Delighting in the Trinity is a helpful book, especially for believers who need a basic entry point to understanding this essential doctrine.

4 stars

THE FORGOTTEN TRINITY – James White (1998)

The Forgotten Trinity: Recovering the Heart of the Christian Faith by James White is a book that deserves to be read.  Sometimes a given book slips under the radar screen and fails to receive the credit it deserves.  Dr. White’s book falls in this category.  Christian readers are missing out if they have neglected this excellent work.

White reminds the reader that “an unwillingness to worship God as God is and has revealed himself lies behind every denial of the Trinity that appears down through history.”  Indeed, this doctrine as Shedd says, “is the foundation of theology.”  White does a masterful job at explaining this all-important doctrine.

Good definitions of the Trinity are hard to find these days.  But the author provides a working definitions that is biblical and accurately describes the doctrine under consideration: “Within the one Being that is God, there exists eternally three coequal and co-eternal persons, namely, the Father, the Son, and the Holy Spirit.”  White argues, “Every error and heresy on this doctrine will find its origin in a denial of one or more of these truths.”    The rest of the book is committed to unpacking the critical elements of the Trinity.  Heretical movements are explained.  The deity of each member of the Trinity is expounded.  Church history is explored.

The Forgotten Trinity is a powerful book.  In fact, this is one of the first books beginning students should turn to for a basic understanding of the Trinity.  And White is quick to point out the importance of the doctrine: “Almost every single imbalance in worship is due to a corresponding imbalance in our view of God … Christian worship will be vital, consistent, and powerful when the proper attitude toward the triune God is maintained.  When that truth is lost, Christian worship ends.”

5 stars

MAKING SENSE OF THE TRINITY – Millard J. Erickson (2000)

Making Sense of the Trinity by Millard Erickson is a basic book that asks three profound questions:

1. Is the doctrine of the Trinity biblical?

2. Does the doctrine of the Trinity make sense?

3. Does the Doctrine of the Trinity make any difference?

Erickson succeeds in answering each question in the affirmative.  He unpacks the biblical doctrine and links his answers to the Bible as well as church history.  He alerts readers to some of the Trinitarian errors that have emerged throughout church history.  And he shows how the Trinity affects the daily life of Christians.

Making Sense of the Trinity is a good introductory resource on a crucial doctrine.  The author does not answer every objection.  He does not present a series of comprehensive arguments.  These matters can be covered in other works.  For a more detailed study that concerns the Trinity, see The Holy Trinity by Robert Letham.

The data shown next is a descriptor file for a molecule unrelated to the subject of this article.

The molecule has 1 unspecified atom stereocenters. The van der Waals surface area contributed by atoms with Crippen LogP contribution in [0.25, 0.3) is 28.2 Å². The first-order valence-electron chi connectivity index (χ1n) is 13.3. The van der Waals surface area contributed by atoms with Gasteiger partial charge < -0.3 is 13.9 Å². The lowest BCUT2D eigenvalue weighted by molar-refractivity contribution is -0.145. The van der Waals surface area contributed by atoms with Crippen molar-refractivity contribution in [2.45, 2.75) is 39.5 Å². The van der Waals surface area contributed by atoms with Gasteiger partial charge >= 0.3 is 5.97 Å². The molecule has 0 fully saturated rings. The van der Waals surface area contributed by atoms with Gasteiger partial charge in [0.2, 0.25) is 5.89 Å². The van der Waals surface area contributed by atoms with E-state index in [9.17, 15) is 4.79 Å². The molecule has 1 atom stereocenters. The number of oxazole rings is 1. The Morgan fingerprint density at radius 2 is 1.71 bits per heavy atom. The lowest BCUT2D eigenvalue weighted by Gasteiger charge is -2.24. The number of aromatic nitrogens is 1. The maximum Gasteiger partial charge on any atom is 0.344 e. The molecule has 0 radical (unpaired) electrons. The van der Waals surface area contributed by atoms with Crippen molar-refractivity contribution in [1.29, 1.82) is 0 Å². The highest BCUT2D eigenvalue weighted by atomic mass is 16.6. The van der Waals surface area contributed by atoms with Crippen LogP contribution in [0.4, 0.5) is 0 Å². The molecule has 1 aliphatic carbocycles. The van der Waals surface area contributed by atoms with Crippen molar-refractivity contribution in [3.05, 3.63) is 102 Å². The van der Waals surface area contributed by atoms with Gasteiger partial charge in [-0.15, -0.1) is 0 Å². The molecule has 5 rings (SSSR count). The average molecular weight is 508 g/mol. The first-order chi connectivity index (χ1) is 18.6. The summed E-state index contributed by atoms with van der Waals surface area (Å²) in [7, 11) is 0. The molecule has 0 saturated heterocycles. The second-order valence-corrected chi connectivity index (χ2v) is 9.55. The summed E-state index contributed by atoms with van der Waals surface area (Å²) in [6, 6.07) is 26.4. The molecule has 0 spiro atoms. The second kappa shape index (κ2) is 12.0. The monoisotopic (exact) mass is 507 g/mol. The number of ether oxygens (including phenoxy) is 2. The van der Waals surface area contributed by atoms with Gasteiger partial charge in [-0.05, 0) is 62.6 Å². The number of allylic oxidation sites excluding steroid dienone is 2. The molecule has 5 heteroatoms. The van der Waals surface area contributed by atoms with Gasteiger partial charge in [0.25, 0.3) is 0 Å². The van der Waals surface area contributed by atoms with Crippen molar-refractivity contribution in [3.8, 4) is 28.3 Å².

4 stars

OUR TRIUNE GOD: Living in the Love of the Three-In-One – Philip Graham Ryken and Michael LeFebvre (2011)

Philip Graham Ryken and Michael LeFebvre add to the growing list of books on the doctrine of the Trinity with their release, Our Triune God. Their work focusses on the essence of the Trinity – how the Trinity saves, the mysterious nature of the Trinity, how the Trinity relates to the Christian life, and the joy he brings the people of God.

Our Triune God steers clear of the debates that take place in church history.  The authors leave that discussion for another time.  The strength of this work is that  Ryken and LeFebvre cut to the heart of the Trinity.  This book may be the perfect starting place for Christians who desire to learn more about the Trinity.  Practical, solid, and readable.  Highly recommended!

4 stars

WHAT IS THE TRINITY – David F. Wells (2012)

What is the Trinity by David F. Wells is an outstanding addition to the Basics of the Faith series by Presbyterian and Reformed Publishing.

Wells introduces readers to this vital subject matter in a mere 37 pages.  Readers should be aware that the author does not intend to fully unpack the doctrine of the Trinity.  Rather, he merely gives readers of taste of this critical area of theology.  He begins with the unity of God and proceeds to explain the three persons of the godhead.

The author alerts readers to some of the battles that have surrounded the doctrine of the Trinity in church history.  He also makes practical applications that flow out of the doctrine.  Highly recommended for beginning theology students.
“There is so much more than we now know about God’s glorious being and his triune nature.  We stand at the edge of a vast ocean and see just its shoreline.  We cannot see beyond the horizon, though we can be entirely confident that what we cannot know about God is fully consistent with what we do know because of his self-revelation to us.” – David F. Wells